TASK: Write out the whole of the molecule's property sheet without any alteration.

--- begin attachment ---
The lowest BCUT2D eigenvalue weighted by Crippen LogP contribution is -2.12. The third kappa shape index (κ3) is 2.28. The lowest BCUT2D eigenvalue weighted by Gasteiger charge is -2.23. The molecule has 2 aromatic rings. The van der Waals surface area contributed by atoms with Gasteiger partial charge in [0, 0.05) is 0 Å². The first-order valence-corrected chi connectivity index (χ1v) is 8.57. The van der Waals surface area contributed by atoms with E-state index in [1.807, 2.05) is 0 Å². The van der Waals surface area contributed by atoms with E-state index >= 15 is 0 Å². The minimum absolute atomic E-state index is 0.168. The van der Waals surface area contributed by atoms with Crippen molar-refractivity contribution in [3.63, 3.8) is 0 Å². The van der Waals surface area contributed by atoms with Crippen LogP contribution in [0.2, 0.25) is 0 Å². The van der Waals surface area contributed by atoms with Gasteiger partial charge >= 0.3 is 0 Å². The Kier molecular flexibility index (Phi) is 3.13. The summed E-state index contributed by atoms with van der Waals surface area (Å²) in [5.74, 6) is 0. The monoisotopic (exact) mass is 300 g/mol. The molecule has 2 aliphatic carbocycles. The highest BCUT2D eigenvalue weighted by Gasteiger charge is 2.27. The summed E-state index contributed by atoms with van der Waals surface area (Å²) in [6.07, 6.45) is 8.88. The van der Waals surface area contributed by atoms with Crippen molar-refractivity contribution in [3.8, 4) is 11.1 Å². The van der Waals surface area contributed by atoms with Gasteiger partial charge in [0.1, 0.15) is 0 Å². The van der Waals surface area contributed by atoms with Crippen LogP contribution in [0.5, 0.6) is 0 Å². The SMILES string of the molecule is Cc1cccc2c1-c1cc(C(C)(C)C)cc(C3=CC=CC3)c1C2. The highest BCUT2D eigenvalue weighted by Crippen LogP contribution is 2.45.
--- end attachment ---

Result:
The lowest BCUT2D eigenvalue weighted by Crippen LogP contribution is -2.12. The third kappa shape index (κ3) is 2.28. The lowest BCUT2D eigenvalue weighted by Gasteiger charge is -2.23. The molecule has 2 aromatic rings. The van der Waals surface area contributed by atoms with Gasteiger partial charge in [0, 0.05) is 0 Å². The first-order valence-corrected chi connectivity index (χ1v) is 8.57. The van der Waals surface area contributed by atoms with E-state index in [1.807, 2.05) is 0 Å². The van der Waals surface area contributed by atoms with E-state index >= 15 is 0 Å². The minimum absolute atomic E-state index is 0.168. The van der Waals surface area contributed by atoms with Crippen molar-refractivity contribution in [3.63, 3.8) is 0 Å². The van der Waals surface area contributed by atoms with Crippen LogP contribution in [0.2, 0.25) is 0 Å². The van der Waals surface area contributed by atoms with Gasteiger partial charge >= 0.3 is 0 Å². The Kier molecular flexibility index (Phi) is 3.13. The summed E-state index contributed by atoms with van der Waals surface area (Å²) in [5.74, 6) is 0. The monoisotopic (exact) mass is 300 g/mol. The molecule has 2 aliphatic carbocycles. The highest BCUT2D eigenvalue weighted by Gasteiger charge is 2.27. The summed E-state index contributed by atoms with van der Waals surface area (Å²) in [6.07, 6.45) is 8.88. The van der Waals surface area contributed by atoms with Crippen molar-refractivity contribution in [3.8, 4) is 11.1 Å². The van der Waals surface area contributed by atoms with Gasteiger partial charge in [0.1, 0.15) is 0 Å². The van der Waals surface area contributed by atoms with Crippen LogP contribution in [0.5, 0.6) is 0 Å². The SMILES string of the molecule is Cc1cccc2c1-c1cc(C(C)(C)C)cc(C3=CC=CC3)c1C2. The highest BCUT2D eigenvalue weighted by Crippen LogP contribution is 2.45.